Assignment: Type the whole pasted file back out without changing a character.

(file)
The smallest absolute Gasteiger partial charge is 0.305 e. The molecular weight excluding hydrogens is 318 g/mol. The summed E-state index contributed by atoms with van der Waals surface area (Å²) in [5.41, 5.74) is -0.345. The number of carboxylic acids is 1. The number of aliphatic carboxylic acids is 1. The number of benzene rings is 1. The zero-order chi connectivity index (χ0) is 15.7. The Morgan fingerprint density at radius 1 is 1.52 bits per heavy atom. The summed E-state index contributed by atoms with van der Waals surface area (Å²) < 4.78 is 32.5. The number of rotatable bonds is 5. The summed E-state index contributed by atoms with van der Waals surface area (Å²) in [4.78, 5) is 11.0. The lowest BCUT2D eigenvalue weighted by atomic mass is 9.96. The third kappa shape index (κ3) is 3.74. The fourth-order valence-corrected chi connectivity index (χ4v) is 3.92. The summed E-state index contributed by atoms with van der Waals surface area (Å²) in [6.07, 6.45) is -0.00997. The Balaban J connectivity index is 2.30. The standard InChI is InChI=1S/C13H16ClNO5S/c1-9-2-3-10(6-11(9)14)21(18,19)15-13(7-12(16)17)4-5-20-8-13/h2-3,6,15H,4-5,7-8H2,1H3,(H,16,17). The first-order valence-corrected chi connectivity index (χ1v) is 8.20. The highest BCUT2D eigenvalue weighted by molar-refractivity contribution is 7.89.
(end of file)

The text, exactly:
The smallest absolute Gasteiger partial charge is 0.305 e. The molecular weight excluding hydrogens is 318 g/mol. The summed E-state index contributed by atoms with van der Waals surface area (Å²) in [5.41, 5.74) is -0.345. The number of carboxylic acids is 1. The number of aliphatic carboxylic acids is 1. The number of benzene rings is 1. The zero-order chi connectivity index (χ0) is 15.7. The Morgan fingerprint density at radius 1 is 1.52 bits per heavy atom. The summed E-state index contributed by atoms with van der Waals surface area (Å²) < 4.78 is 32.5. The number of rotatable bonds is 5. The summed E-state index contributed by atoms with van der Waals surface area (Å²) in [4.78, 5) is 11.0. The lowest BCUT2D eigenvalue weighted by atomic mass is 9.96. The third kappa shape index (κ3) is 3.74. The fourth-order valence-corrected chi connectivity index (χ4v) is 3.92. The summed E-state index contributed by atoms with van der Waals surface area (Å²) in [6.07, 6.45) is -0.00997. The Balaban J connectivity index is 2.30. The standard InChI is InChI=1S/C13H16ClNO5S/c1-9-2-3-10(6-11(9)14)21(18,19)15-13(7-12(16)17)4-5-20-8-13/h2-3,6,15H,4-5,7-8H2,1H3,(H,16,17). The first-order valence-corrected chi connectivity index (χ1v) is 8.20. The highest BCUT2D eigenvalue weighted by molar-refractivity contribution is 7.89.